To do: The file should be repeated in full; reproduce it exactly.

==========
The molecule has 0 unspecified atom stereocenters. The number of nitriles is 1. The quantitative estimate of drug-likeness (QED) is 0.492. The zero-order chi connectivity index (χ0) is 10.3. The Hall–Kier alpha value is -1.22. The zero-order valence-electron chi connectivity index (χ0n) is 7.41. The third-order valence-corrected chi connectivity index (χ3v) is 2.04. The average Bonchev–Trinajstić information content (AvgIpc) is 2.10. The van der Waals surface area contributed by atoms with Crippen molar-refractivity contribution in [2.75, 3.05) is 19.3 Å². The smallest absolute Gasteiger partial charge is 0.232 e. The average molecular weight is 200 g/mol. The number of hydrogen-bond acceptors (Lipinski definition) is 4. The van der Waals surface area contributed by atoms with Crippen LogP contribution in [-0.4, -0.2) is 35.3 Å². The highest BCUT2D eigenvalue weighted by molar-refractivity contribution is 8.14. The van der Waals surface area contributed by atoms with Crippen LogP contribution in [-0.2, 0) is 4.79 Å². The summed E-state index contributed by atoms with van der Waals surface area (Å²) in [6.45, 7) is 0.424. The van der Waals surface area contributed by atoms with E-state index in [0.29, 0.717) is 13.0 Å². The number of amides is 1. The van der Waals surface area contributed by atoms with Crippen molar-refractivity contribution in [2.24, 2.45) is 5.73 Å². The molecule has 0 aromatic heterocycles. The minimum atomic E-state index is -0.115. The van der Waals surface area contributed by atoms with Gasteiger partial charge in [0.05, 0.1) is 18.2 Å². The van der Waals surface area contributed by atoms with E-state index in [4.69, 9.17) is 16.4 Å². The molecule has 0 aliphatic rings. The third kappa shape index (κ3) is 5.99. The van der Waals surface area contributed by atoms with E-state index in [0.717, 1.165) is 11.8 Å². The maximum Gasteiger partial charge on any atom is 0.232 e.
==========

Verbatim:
The molecule has 0 unspecified atom stereocenters. The number of nitriles is 1. The quantitative estimate of drug-likeness (QED) is 0.492. The zero-order chi connectivity index (χ0) is 10.3. The Hall–Kier alpha value is -1.22. The zero-order valence-electron chi connectivity index (χ0n) is 7.41. The third-order valence-corrected chi connectivity index (χ3v) is 2.04. The average Bonchev–Trinajstić information content (AvgIpc) is 2.10. The van der Waals surface area contributed by atoms with Crippen molar-refractivity contribution in [2.75, 3.05) is 19.3 Å². The smallest absolute Gasteiger partial charge is 0.232 e. The average molecular weight is 200 g/mol. The number of hydrogen-bond acceptors (Lipinski definition) is 4. The van der Waals surface area contributed by atoms with Crippen LogP contribution in [-0.4, -0.2) is 35.3 Å². The highest BCUT2D eigenvalue weighted by molar-refractivity contribution is 8.14. The van der Waals surface area contributed by atoms with Crippen LogP contribution in [-0.2, 0) is 4.79 Å². The summed E-state index contributed by atoms with van der Waals surface area (Å²) in [6.45, 7) is 0.424. The van der Waals surface area contributed by atoms with E-state index in [0.29, 0.717) is 13.0 Å². The number of amides is 1. The van der Waals surface area contributed by atoms with Crippen molar-refractivity contribution in [2.24, 2.45) is 5.73 Å². The molecule has 0 aromatic heterocycles. The minimum atomic E-state index is -0.115. The van der Waals surface area contributed by atoms with Gasteiger partial charge in [0.05, 0.1) is 18.2 Å². The van der Waals surface area contributed by atoms with E-state index in [4.69, 9.17) is 16.4 Å². The molecule has 0 aliphatic rings. The third kappa shape index (κ3) is 5.99. The van der Waals surface area contributed by atoms with E-state index in [0.717, 1.165) is 11.8 Å². The maximum Gasteiger partial charge on any atom is 0.232 e.